Toronto by Eskimo jo
Before any changes to structures are made, a city’s planning department must issue a formal document called a building permit. Building permits ensure that your plans comply with building codes that regulate the processes of demolition, renovation, installation, construction, augmentation, or other changes in the use of a building.
In June, the total value of building permits fell by 2.5 per cent to $6.8 billion. Compared to May when a 7.1 per cent increase was recorded, this is quite a large depression. This was mostly due to a decrease in the non-residential and residential sectors in Alberta and British Columbia.
Contractors took out $2.5 billion worth of permits in the non-residential sector, down 12.3 per cent. This decrease followed a 3.6 per cent gain in May. Alberta and British Columbia account for most of the decrease that was reported in the six provinces overall. The institutional component especially was affected by a sharp fall. The value of institutional building permits dropped 45.9 per cent to $519 million in June, following a 72.0 per cent gain the previous month. As many as eight provinces, led by British Columbia and Alberta, posted declines. The decrease in British Columbia reflected lower construction intentions for government buildings, while Alberta’s decline was mainly the result of lower construction intentions for medical facilities. Changes in the industrial and commercial components weren’t that substantial in June: the latter edged down 0.2 per cent to $476 million and the former was up 6.8 per cent, worth $1.5 billion.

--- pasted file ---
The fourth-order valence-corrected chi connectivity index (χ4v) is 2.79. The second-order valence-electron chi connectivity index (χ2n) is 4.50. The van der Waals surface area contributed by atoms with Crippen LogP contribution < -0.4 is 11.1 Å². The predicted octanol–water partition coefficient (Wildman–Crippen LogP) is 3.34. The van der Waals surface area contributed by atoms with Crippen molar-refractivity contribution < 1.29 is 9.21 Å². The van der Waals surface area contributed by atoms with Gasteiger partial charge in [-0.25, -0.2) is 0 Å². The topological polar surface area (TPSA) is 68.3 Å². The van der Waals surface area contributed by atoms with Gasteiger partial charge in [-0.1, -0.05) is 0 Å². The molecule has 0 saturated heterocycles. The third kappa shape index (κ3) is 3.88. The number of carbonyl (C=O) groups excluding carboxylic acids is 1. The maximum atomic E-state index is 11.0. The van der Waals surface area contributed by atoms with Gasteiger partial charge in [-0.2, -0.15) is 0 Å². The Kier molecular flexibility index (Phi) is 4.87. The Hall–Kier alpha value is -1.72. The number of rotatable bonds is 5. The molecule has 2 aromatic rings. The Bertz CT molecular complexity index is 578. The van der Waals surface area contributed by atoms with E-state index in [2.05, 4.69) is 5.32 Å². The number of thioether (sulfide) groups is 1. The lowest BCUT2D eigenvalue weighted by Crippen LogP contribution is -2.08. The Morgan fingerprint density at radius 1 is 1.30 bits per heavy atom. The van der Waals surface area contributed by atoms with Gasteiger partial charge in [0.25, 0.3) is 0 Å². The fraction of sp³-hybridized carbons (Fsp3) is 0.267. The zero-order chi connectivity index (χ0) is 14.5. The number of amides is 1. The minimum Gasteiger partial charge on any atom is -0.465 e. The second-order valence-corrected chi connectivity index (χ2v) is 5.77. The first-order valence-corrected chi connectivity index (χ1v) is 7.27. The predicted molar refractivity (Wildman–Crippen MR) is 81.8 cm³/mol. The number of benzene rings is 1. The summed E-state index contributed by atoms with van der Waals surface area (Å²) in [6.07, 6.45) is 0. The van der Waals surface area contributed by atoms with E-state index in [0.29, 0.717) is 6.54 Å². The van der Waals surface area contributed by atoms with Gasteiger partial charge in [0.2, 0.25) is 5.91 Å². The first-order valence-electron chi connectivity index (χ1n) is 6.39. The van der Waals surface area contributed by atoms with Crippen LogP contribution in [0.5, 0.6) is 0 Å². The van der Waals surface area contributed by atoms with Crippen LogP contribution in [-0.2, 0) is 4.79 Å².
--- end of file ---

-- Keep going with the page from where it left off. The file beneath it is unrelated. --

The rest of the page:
Toronto House by Robert Jack
In the residential sector, permits went up 4.2 per cent to $4.4 billion in June — a second consecutive monthly increase. Out of all Canadian provinces, the increase in Ontario was the most significant. Intentions for single-family and multi-family dwellings grew once again. Construction intentions for single-family dwellings rose 4.2 per cent to $2.4 billion — a second consecutive monthly increase. The advance was attributable to higher construction intentions in five provinces, led by Ontario. Building permits for multi-family dwellings rose 4.2 per cent in June. Converted to dollars, municipalities had to issue $1.9 billion worth of building permits. The advance was predominantly the result of higher construction intentions in five provinces, out of which Ontario posted the markedly largest gain. Nationally, 19,605 new dwellings were approved — up 4.1 per cent from May. The increase came from both single-family dwellings, which rose 5.1 per cent to 7,316 units, and multi-family dwellings, which increased 3.6 per cent to 12,289 units.
The total value of building permits declined in most provinces and most census metropolitan areas in June. Seven provinces posted declines, with Alberta and British Columbia at the top. Ontario had the largest monthly increase — a result of growth in the value of building permits for residential and non-residential construction. The total value of permits declined in 22 of the 34 census metropolitan areas. Vancouver, Calgary, and Edmonton experienced the largest declines. In Vancouver and Calgary, the decrease resulted primarily from lower construction intentions for institutional buildings and multi-family dwellings. The decline observed in Edmonton was mainly attributable to lower construction intentions for institutional buildings and single-family dwellings. Toronto, however, posted the largest advance: construction permits rose for residential buildings, mainly for semi-detached houses, row houses and single homes, and, to a lesser extent, for non-residential buildings.
Home Sales Eased in June